PORTLAND, Maine — The leader of Maine’s Roman Catholic diocese issued a letter to be read at weekend Masses opposing gay marriage.
Bishop Richard Malone’s letter calls on Catholics to work to preserve the traditional sacrament of marriage by opposing efforts to legalize same-sex marriage.
“To redefine marriage to include same-sex couples is to strip marriage of an essential component, namely the ability and obligation to procreate,” the bishop said in his letter. “To strip marriage of this essential component is to render marriage meaningless and open it up to endless revision and redefinition.”
The letter appeared days after a group of Maine ministers from different faiths announced their support for gay marriage. Members of the Religious Coalition for the Freedom to Marry in Maine held news conferences Thursday.
It also follows referendums in California, Arizona and Florida in which same-sex marriage bans were imposed. The votes have been followed by demonstrations around the country, including one Saturday in Portland’s Monument Square.
Maine law defines marriage as the union of a man and a woman. The state’s Constitution does not have a provision that defines marriage. Maine does have a domestic partnership registry that is open to gay couples.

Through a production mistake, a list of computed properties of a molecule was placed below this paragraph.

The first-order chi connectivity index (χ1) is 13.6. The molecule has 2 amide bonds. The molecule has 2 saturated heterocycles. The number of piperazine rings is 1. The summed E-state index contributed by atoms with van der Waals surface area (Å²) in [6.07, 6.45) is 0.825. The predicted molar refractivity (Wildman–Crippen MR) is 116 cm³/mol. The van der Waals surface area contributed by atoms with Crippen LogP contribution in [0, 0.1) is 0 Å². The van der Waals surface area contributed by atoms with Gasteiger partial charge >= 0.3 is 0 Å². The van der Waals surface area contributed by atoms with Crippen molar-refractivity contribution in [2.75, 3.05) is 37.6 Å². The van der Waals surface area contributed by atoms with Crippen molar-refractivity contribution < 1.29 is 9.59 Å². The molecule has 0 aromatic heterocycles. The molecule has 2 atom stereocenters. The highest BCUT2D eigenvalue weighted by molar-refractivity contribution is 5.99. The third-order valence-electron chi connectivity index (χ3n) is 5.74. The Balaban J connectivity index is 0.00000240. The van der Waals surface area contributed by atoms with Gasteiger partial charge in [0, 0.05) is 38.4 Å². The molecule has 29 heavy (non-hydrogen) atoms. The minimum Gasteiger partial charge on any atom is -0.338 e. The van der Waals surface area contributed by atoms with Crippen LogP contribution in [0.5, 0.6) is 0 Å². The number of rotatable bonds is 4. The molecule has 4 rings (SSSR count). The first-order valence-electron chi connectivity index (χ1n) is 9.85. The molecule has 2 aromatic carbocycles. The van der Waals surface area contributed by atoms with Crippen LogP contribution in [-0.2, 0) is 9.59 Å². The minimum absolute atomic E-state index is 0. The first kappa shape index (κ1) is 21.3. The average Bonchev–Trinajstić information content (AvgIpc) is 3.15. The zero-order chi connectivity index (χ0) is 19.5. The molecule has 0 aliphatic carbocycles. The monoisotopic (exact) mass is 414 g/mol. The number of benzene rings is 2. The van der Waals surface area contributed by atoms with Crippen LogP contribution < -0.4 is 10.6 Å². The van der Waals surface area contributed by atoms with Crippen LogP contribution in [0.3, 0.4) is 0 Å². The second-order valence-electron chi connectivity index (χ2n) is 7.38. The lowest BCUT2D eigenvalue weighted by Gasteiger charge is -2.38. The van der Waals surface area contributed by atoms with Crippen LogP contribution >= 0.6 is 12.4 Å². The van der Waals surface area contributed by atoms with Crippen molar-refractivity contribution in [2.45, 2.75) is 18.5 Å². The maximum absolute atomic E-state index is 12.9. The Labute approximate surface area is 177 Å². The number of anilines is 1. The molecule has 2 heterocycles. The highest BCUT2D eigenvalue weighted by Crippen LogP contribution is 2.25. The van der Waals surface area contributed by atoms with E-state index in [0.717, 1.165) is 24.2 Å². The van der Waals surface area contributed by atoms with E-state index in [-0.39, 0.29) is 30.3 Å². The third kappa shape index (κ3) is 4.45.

Malone’s letter said the church will be launching initiatives in the weeks and months ahead to preserve and support marriage as it is currently defined. It said objections to same-sex marriage are not based strictly on religious principles, but also on what is best for society.
EqualityMaine, which advocates on behalf of gay and lesbian Mainers, said it gathered more than 33,000 names and addresses on Election Day in support of marriage for same-sex couples. The Religious Coalition for the Freedom to Marry in Maine, which includes 120 religious leaders of 14 faiths, will be listed on postcards sent to legislators, EqualityMaine said.
“We have started the conversation with voters because what we know is we have to change the hearts and minds of voters and that takes some significant amount of time,” said Betsy Smith, executive director of EqualityMaine.